Health and Human Services Secretary Kathleen Sebelius appeared before a congressional hearing Wednesday morning to answer for Healthcare.gov's shaky rollout. Many Republicans have been calling for Sebelius' resignation, but also for more information about how much the administration knew about the website's problems prior to its launch. As Republican Rep. Fred Upton, chairman of the House Energy and Commerce Committee, put it, "the secretary has the chance today to embrace transparency."

Update: Sebelius said that she didn't know the Healthcare.gov contractors wanted postpone the launch of the site. "I was not aware that they recommended a delay," Sebelius said. "But I don't think anyone ever estimated the degree to which we've had problems with the system, and certainly the contracting partners did not." That contradicts last week's testimony from CGI Federal and Quality Software Solutions Inc., when the firms said they warned the Centers for Medicare and Medicaid Services, a subset of Sebelius' Department of Health and Human Services, that the site wasn't ready.

Original post: Democratic Rep. Henry Waxman followed Upton, underscoring the ways the Affordable Care Act has helped Americans, and urging his colleagues to stop hyperventilating. As Sebelius delivered her prepared statement on how the administration has improved the website, the website was down:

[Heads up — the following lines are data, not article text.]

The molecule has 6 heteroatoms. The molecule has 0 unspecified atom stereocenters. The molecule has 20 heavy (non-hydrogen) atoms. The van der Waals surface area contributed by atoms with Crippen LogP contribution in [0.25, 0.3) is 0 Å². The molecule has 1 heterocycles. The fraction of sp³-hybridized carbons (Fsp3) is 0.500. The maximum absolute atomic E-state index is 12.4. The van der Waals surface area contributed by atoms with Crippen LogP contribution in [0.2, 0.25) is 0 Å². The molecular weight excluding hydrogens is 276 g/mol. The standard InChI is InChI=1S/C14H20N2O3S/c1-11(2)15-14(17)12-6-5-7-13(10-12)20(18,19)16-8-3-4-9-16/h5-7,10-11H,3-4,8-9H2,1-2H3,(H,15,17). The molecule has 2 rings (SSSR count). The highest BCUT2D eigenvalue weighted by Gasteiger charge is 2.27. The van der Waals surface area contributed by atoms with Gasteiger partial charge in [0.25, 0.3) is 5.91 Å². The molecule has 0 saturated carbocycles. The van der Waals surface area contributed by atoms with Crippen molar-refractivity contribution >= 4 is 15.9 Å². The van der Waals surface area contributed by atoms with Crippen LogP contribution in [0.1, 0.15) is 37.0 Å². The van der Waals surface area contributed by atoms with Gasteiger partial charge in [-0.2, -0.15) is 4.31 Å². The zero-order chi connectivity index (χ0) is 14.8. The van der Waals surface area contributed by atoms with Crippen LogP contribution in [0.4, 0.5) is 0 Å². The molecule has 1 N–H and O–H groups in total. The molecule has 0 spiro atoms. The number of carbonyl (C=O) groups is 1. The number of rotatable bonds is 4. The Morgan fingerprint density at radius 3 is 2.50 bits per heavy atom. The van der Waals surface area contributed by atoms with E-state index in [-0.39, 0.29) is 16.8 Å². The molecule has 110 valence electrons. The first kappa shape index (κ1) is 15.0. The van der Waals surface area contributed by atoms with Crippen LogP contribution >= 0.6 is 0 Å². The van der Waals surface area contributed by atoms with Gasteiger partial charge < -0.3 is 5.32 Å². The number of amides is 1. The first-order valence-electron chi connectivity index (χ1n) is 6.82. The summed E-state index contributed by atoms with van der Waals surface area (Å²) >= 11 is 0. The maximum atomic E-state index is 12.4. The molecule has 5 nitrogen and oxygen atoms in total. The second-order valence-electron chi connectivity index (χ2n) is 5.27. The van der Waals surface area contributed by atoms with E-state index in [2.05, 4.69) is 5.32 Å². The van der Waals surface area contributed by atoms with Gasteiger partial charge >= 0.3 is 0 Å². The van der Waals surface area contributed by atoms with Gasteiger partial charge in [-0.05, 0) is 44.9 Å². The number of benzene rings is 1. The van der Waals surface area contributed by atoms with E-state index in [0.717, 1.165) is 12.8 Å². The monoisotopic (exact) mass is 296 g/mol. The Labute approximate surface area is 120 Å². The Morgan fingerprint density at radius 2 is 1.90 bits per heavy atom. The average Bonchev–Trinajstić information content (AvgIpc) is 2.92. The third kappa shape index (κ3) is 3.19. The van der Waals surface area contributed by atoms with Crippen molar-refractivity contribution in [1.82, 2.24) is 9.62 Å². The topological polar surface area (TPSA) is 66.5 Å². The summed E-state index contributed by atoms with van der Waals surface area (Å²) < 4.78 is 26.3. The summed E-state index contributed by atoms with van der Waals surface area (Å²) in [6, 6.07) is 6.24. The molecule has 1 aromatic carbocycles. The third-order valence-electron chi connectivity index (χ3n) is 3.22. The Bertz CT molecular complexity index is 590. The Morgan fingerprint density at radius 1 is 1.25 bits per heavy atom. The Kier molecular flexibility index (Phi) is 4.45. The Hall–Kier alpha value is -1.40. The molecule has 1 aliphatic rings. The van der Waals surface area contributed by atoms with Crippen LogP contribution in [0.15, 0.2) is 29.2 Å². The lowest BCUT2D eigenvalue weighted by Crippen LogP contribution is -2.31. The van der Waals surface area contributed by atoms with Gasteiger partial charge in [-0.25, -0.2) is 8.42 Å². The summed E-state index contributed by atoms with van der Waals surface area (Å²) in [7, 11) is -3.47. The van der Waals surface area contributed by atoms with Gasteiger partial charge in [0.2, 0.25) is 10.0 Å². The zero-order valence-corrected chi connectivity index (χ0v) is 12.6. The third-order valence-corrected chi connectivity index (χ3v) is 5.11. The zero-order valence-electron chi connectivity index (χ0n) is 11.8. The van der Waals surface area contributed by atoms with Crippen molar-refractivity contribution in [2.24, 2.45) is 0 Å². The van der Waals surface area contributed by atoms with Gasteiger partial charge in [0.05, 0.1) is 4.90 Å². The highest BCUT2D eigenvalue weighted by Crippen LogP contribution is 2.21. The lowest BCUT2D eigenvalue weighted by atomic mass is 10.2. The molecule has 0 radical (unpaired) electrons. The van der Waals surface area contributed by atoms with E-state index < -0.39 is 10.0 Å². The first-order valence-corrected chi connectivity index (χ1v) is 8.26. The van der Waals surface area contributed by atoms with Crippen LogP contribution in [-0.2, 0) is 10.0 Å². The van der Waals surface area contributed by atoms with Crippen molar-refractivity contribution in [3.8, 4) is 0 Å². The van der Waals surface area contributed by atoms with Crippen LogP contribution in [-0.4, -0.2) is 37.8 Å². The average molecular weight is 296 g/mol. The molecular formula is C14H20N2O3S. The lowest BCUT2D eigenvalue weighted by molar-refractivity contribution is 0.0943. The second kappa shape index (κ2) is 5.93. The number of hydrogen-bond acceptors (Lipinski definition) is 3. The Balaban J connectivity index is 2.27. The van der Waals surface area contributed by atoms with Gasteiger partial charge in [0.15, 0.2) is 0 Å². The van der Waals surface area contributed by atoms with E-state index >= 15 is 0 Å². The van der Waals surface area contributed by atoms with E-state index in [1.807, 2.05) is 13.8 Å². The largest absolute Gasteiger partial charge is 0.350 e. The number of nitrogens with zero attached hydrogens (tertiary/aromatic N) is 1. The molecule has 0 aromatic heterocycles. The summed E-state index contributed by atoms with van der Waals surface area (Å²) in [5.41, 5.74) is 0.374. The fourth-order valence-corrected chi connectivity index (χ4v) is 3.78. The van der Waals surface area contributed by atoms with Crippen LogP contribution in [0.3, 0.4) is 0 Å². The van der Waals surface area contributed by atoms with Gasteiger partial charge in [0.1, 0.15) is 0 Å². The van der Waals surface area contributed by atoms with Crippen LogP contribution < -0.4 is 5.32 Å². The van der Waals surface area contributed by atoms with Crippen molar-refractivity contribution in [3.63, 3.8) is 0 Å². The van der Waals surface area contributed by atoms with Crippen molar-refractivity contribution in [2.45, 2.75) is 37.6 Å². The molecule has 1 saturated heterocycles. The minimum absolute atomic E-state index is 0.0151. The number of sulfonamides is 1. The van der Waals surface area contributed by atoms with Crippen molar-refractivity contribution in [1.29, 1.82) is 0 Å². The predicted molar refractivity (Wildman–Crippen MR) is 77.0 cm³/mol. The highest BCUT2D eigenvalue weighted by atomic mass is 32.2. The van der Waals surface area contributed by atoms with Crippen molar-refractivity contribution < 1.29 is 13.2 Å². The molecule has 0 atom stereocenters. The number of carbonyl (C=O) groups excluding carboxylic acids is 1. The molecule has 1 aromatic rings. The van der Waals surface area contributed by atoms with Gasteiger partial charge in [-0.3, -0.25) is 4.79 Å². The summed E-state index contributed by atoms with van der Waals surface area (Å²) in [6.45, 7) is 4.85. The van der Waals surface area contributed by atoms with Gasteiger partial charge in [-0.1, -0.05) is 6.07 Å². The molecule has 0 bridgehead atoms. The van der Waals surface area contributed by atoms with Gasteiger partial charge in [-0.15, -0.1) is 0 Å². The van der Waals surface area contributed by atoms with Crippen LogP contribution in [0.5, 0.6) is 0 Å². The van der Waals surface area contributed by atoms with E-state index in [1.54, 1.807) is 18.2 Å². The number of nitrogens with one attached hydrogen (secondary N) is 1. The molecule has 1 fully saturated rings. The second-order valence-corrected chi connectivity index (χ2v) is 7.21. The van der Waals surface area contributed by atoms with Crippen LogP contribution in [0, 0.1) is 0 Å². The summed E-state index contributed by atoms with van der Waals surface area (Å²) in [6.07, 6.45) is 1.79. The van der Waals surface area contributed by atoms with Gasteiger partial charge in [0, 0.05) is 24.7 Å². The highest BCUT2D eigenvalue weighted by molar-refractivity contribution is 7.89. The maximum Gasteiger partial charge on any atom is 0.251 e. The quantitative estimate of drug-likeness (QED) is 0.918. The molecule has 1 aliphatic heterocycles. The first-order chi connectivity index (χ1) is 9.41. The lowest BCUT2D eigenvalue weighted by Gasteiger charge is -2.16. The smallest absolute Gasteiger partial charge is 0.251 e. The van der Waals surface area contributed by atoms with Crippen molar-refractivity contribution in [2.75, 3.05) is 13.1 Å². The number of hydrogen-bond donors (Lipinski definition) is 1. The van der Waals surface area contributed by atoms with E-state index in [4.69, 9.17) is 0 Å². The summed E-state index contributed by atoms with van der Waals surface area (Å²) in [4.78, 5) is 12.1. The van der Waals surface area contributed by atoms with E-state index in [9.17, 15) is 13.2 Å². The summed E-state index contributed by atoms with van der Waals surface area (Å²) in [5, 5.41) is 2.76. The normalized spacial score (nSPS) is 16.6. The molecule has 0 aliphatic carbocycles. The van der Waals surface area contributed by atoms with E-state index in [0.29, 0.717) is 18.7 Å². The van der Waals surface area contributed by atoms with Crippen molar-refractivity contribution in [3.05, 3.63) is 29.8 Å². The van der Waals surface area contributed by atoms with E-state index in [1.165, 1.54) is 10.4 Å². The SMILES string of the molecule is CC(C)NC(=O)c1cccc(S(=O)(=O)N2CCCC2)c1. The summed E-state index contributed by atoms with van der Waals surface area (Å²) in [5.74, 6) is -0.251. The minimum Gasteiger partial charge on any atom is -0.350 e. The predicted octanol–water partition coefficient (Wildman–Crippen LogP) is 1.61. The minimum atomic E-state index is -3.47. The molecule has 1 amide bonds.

Instead of dwelling on the website errors, Upton immediately started asking Sebelius about grandfathered plans, and the millions of Americans who are being notified that their policies are being cancelled. Sebelius explained that plans that didn't "unduly burden" consumers by raising rates had been grandfathered, and underscored the high turnover rate in the individual market, which serves approximately 12 million individuals. 

"I have to smile at this line of questioning because everyone thought this hearing was about the website," Waxman replied.  

Rep. Marsha Blackburn then grilled Sebelius, mentioning a couple in her district that lost a plan that they liked and found affordable. Sebelius pointed out that they have to be offered a new plan through their insurance, but Blackburn was not satisfied with that. "Some people like to drive a Ford not a Ferrari, and some people like to drink out of a red solo cup, not a wine glass with a stem," Blackburn said.

Rep. Joe Barton of Texas once again brought up his concerns about a privacy clause hidden in the source code, and whether it was her responsibility to "put that in the code." "Mr. Barton, I did not put things in the source code," Sebelius said, then added that the script was boilerplate language that shouldn't be there. "I do absolutely commit to protecting the privacy of the American people." Barton also asked whether Sebelius if she would support a delay of the individual mandate, which she would not. The mic then turned over to Barton's nemesis, Rep. Frank Pallone of New Jersey. 

"I know we're not in Kansas, but I do feel like we're in Oz," Pallone said. He went on to call the uproar over cancelled plans another red herring from the Republican party, when the focus should be on the fact that higher standards of insurance will increase competition in the private sector. "I think what my colleagues seem to forget is that this is not socialized medicine." 

We'll be updating this post as the hearing continues.